Finally, the last three bars – it sounds a little like a cheesy high school band piece ending with the pick-up-after-pick-up layering from low to high culminating in the final pickup to the second-last bar.  I’ve put in an ‘fp‘ and crescendo in the third last bar to let the other entrances shine through and then full ‘ff‘ for the last hit.  Resonating just a hair after the final cutoff is a thing of beauty for the ears – bass overtones cover up minor tuning issues.

For the record, here is a recording with Daniel Barenboim and the Orchestre de Paris – at a decent speed too (the first clip from above starts at 5:50):


You know a funny thing that happened in rehearsal for Morceau Symphonique?  One night, none of the trombones made it.  It was just me and I knew this ahead of time.  I was not going to give up the chance to test myself with this tough part alone.  No safety-in-numbers crutch.  Just me playing ‘ff‘.  I nailed just about all of it!  So much that the principal oboe came and introduced himself at the break.  That was honestly really touching, and some fantastic validation of what I was doing: mainly dynamics, I think, but more than that. It’s performance passion.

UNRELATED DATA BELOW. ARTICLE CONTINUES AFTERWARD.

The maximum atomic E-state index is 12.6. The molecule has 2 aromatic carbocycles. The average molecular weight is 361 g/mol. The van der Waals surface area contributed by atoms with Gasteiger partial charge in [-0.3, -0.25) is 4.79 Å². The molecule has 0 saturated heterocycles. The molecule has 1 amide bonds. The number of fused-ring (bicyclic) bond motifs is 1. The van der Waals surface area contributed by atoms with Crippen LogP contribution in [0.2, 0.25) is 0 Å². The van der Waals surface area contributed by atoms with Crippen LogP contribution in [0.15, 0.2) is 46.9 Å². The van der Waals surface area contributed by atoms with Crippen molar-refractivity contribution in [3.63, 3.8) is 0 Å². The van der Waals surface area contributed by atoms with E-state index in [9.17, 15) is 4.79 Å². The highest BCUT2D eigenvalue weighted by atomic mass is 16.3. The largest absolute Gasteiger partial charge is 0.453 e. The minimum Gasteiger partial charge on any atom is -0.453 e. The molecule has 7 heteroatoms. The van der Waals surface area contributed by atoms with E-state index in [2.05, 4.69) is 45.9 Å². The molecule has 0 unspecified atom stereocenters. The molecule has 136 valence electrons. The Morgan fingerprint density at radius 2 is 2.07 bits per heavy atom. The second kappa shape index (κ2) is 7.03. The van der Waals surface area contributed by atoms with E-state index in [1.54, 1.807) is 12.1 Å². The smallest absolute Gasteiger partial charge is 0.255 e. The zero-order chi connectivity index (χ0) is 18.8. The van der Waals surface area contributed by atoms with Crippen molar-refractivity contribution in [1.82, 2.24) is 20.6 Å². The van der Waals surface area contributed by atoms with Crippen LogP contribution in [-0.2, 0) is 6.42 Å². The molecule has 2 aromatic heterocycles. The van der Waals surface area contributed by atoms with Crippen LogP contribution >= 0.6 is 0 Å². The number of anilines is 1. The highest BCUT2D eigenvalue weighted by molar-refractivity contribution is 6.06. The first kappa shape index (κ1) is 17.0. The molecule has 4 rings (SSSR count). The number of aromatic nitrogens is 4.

I was really trying to projection a heavenly ‘redemption’. Heralding some profound good news. I put myself ‘out there’ – high and loud. I find this to be such an essential element of performance, but it takes a long time or racked-up performance hours to be able to do this. To put yourself on the line takes confidence but when you do it, the audience can feel it.  Always play like there’s a hall full of people listening (and wishing you all levels of success).

The start of a new season

A new concert season is well underway and I’ve finally got a minute, or weekend even, to post as update. As usual, there’s lots going on: a few gigs already, including the best Highlands Swing Band gig ever at Camp Wanakita. The chemistry and the acoustics were undeniable!! Blam!!